Meet Ugnė, one of the team members in our exciting frontend development team. Once a Customer Support agent for the Spanish market, she rediscovered herself as a frontend virtuoso. With her calm gaze and friendly smile, she approaches her work and life with an open and curious mind. Let’s get to know Ugnė better.
How did you end up joining Vinted?
I completed my studies in Law in the UK, but at that time wasn't quite sure if I wanted to pursue my career in this field. So I decided to spend some time travelling and volunteering before making further career decisions. My search for an internship took me to Guatemala and then Peru, where I volunteered as a conciliator in family disputes and defender of children’s rights. When I got back to Lithuania, I noticed a job offer at Vinted where I could use my language skills to help Vinted members in the newly opened Spanish market. I immediately knew it was the company I wanted to work at.
Tell us a little bit more about your transition from Customer Support to Frontend Development. How did you end up making such a big career change?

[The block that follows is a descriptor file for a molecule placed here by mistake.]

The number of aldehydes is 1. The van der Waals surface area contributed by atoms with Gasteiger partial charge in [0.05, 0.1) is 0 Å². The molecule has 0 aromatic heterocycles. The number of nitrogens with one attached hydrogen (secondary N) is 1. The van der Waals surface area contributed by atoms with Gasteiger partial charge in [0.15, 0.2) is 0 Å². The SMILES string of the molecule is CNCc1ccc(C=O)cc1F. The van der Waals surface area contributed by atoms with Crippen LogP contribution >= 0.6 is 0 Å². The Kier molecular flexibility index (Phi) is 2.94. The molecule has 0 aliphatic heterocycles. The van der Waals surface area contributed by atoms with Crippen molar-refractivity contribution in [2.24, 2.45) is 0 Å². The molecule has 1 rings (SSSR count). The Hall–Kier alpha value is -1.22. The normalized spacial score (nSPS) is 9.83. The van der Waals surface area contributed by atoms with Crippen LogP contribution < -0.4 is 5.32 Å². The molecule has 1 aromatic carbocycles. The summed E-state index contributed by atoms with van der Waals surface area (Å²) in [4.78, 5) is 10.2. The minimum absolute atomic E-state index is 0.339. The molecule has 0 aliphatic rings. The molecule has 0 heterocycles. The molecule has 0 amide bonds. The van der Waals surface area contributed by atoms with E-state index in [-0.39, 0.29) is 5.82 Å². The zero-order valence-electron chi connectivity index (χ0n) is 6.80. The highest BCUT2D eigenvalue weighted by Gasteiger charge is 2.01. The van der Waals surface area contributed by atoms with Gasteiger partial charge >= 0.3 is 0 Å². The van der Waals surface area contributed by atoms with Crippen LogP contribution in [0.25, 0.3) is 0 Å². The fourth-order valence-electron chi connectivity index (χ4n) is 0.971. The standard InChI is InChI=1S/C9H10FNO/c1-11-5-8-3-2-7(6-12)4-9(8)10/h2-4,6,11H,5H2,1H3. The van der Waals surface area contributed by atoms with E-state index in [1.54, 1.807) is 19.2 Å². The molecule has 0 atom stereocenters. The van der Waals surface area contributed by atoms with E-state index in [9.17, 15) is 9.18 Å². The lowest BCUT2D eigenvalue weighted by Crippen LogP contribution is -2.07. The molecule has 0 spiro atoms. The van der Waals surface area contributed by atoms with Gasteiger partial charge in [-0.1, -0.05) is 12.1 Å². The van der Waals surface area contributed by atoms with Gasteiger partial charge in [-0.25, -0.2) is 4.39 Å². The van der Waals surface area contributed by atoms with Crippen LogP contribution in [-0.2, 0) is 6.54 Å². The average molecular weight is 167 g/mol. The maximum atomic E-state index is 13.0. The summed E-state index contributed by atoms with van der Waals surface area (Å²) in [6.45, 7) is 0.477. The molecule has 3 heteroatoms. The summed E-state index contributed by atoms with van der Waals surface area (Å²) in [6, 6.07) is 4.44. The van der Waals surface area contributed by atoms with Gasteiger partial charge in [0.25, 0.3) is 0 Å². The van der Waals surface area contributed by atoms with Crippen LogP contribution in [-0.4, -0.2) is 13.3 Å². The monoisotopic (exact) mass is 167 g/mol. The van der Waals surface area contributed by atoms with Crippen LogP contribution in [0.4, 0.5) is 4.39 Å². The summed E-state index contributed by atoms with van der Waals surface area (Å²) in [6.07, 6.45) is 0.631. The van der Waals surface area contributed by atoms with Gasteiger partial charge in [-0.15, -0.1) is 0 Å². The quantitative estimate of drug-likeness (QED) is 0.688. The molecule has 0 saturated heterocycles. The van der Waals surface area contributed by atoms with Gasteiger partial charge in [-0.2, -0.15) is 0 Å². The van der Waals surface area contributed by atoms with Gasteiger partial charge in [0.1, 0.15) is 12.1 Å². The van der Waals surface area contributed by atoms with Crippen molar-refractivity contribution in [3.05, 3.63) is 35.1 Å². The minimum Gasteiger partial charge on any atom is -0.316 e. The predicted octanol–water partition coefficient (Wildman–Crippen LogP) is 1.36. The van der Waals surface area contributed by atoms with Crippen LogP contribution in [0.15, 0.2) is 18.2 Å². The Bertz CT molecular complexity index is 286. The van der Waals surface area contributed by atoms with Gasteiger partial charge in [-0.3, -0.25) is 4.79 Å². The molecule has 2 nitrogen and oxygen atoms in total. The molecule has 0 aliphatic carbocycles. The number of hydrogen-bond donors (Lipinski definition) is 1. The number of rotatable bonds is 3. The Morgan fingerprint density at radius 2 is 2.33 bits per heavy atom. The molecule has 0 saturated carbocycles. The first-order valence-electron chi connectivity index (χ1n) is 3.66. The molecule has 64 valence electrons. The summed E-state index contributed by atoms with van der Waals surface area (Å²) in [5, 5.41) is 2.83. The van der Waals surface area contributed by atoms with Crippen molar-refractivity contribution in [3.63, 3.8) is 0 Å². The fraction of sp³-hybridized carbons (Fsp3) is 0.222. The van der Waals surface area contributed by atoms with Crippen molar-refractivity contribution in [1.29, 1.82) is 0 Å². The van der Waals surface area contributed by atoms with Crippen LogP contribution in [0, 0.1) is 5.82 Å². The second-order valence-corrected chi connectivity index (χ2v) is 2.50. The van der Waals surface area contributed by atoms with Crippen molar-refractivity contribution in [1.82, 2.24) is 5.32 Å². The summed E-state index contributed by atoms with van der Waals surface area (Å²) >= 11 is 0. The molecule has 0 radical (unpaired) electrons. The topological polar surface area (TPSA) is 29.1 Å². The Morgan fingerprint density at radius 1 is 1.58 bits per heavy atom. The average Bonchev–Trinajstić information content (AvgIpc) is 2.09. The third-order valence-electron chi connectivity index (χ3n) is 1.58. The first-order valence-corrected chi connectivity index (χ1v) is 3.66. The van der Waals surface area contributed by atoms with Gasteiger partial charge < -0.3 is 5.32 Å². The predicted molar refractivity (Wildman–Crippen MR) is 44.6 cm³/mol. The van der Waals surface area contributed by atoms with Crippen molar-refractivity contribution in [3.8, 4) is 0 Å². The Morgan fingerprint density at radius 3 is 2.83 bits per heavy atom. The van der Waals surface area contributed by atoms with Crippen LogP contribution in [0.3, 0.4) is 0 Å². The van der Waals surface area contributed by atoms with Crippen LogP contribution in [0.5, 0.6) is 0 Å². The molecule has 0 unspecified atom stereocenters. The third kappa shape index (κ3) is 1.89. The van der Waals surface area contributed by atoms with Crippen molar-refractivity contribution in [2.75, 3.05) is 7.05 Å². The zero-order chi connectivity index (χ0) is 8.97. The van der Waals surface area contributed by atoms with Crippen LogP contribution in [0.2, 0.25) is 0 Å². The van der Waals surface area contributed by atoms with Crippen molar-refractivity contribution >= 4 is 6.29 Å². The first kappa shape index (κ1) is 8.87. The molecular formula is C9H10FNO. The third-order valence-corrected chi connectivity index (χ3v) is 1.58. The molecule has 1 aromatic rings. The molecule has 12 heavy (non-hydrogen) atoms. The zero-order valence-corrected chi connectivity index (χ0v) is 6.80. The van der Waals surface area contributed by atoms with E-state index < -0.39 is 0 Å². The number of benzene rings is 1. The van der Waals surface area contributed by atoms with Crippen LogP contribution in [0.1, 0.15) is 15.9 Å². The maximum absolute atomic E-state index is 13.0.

While at Vinted I became particularly interested in frontend and UX. I was curious and needed more challenge and meaning beyond my usual area of work. I was quite lucky to have the opportunity to talk to and gain insight from our frontend development team. Eventually, I took a 3-month coding course in one of the local coding schools.
Later, I approached Monika in our People Team to ask about the possibility to apply for an internship in one of the Product teams. Vinted had never offered an internship for an employee outside their field of expertise before, so it took several meetings to plan it. Eventually, I was invited to take an internship in frontend development while still keeping my role as a Customer Support specialist.
After the internship was over, I didn't immediately transfer to the new role. I kept learning frontend development by working on my own project (which happened to be a tool for meditation), had regular code review meetings with my mentor, and continued contributing to Vinted's codebase. Finally, I was invited to join the Autobahn team, who take care of members’ trust and safety on the platform.